|Publication number||US4686118 A|
|Application number||US 06/824,574|
|Publication date||Aug 11, 1987|
|Filing date||Jan 23, 1986|
|Priority date||Jan 28, 1985|
|Publication number||06824574, 824574, US 4686118 A, US 4686118A, US-A-4686118, US4686118 A, US4686118A|
|Inventors||Ryuichi Arai, Mamoru Sakaki|
|Original Assignee||Canon Kabushiki Kaisha|
|Export Citation||BiBTeX, EndNote, RefMan|
|Patent Citations (5), Referenced by (67), Classifications (35), Legal Events (5)|
|External Links: USPTO, USPTO Assignment, Espacenet|
1. Field of the Invention
This invention relates to a recording medium to be used preferably for ink jet recording method, particularly to a recording medium excellent in ink receptivity and also excellent in sharpness of the recorded image, and also to a recording method by use thereof.
2. Description of the Related Art
Ink jet recording method performs recording by generating small droplets of ink according to various ink (recording liquid) discharging systems, such as electrostatic attraction system, a system of giving mechanical vibration or displacement to ink by means of a piezoelectric element, a system utilizing a pressure of bubbling caused by heating, permitting the droplets of ink to fly and to attach a part or whole thereof onto a recording medium such as paper. This method is now attracting attention as a recording method which generates less noise and enables high speed printing and multi-color printing.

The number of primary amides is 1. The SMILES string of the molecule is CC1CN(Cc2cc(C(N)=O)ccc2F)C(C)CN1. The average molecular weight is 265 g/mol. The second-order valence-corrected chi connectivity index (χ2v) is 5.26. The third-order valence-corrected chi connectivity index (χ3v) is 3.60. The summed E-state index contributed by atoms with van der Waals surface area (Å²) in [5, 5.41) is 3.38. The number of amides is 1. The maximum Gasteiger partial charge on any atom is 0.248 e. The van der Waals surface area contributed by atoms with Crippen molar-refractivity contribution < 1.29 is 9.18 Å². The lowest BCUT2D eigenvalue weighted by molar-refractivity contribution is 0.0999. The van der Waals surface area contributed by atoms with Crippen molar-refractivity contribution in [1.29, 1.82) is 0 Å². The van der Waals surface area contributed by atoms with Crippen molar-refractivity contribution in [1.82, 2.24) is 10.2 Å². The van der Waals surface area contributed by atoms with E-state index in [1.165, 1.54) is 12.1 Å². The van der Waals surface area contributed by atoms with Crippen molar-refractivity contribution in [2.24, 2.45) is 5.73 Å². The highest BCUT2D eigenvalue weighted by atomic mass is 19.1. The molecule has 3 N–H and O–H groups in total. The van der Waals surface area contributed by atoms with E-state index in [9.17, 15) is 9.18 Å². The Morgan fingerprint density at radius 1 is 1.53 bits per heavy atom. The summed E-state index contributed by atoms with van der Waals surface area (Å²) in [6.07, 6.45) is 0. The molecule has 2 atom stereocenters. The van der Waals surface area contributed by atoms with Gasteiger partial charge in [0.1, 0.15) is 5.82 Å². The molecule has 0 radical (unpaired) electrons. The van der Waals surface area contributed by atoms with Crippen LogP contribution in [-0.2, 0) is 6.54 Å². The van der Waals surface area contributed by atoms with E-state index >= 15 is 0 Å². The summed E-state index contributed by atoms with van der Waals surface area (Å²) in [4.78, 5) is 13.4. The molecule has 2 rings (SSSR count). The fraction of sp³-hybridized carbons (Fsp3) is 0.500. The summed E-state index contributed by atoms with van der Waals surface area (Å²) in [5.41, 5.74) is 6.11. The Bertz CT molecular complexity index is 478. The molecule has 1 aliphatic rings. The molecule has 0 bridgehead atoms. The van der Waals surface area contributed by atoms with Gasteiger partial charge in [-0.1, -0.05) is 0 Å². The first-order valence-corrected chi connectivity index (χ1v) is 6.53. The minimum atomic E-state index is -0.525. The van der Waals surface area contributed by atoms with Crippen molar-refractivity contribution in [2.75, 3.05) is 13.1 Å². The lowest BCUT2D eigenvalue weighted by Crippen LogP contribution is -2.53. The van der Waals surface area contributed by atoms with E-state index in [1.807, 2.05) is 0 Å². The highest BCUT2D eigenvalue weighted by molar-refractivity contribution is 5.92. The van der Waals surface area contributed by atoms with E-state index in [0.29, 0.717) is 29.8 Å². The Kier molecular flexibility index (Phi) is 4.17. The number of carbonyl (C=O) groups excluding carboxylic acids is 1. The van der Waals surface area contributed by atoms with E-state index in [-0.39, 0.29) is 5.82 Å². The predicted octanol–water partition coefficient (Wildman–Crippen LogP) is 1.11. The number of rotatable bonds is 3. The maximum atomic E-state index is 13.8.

As the ink for ink jet recording, there have been used those composed mainly of water primarily for the reasons of safety and recording characteristics, and in most cases, a polyhydric alcohol is added for prevention of clogging of nozzles and improvement of discharging stability.
As the recording medium to be used for the ink jet recording method, there have been employed recording media comprising a porous ink receiving layer provided on a conventional paper or a substrate called as the ink jet recording paper.
However, as the ink jet recording is improved in performance such as speed-up or multi-color recording and widely spread, higher and broader characteristics are becoming demanded also for the recording medium.
More specifically, the recording medium for ink jet recording for obtaining recorded images of high resolution and high quality is required to satisfy various basic requirements as follows:
(1) reception of ink onto the recording medium should be as rapid as possible;
(2) even when ink dots may be overlapped with each other, the ink attached later should not flow out into the dot attached earier;
(3) ink droplets should not diffuse on the recording medium to result in larger ink dot diameter than is necessary;
(4) the shape of an ink dot should be approximate to a true circle and its circumference should be smooth;
(5) OD (optical density) of ink dot should be high, without obscurity around the dot; etc.
Further, for obtaining a recorded image quality of high resolution comparable to color photography by the multi-color ink jet recording method, the following performances are additively required in addition to the above requisite performances:
(6) the coloring component of ink should be excellent in color forming property;
(7) since liquid droplets which are the same in number as the number of ink colors may be sometimes attached on the same spot to overlap each other, ink fixing characteristic should be excellent;
(8) the surface should have gloss; and
(9) the degree of whiteness should be high.
Further, while the recorded images obtained by the ink jet recording method have been employed in the past exclusively for surface image observation, recording media suitable for uses other than for surface image observation are becoming demanded with improvement in performances or propagation of the ink jet recording device.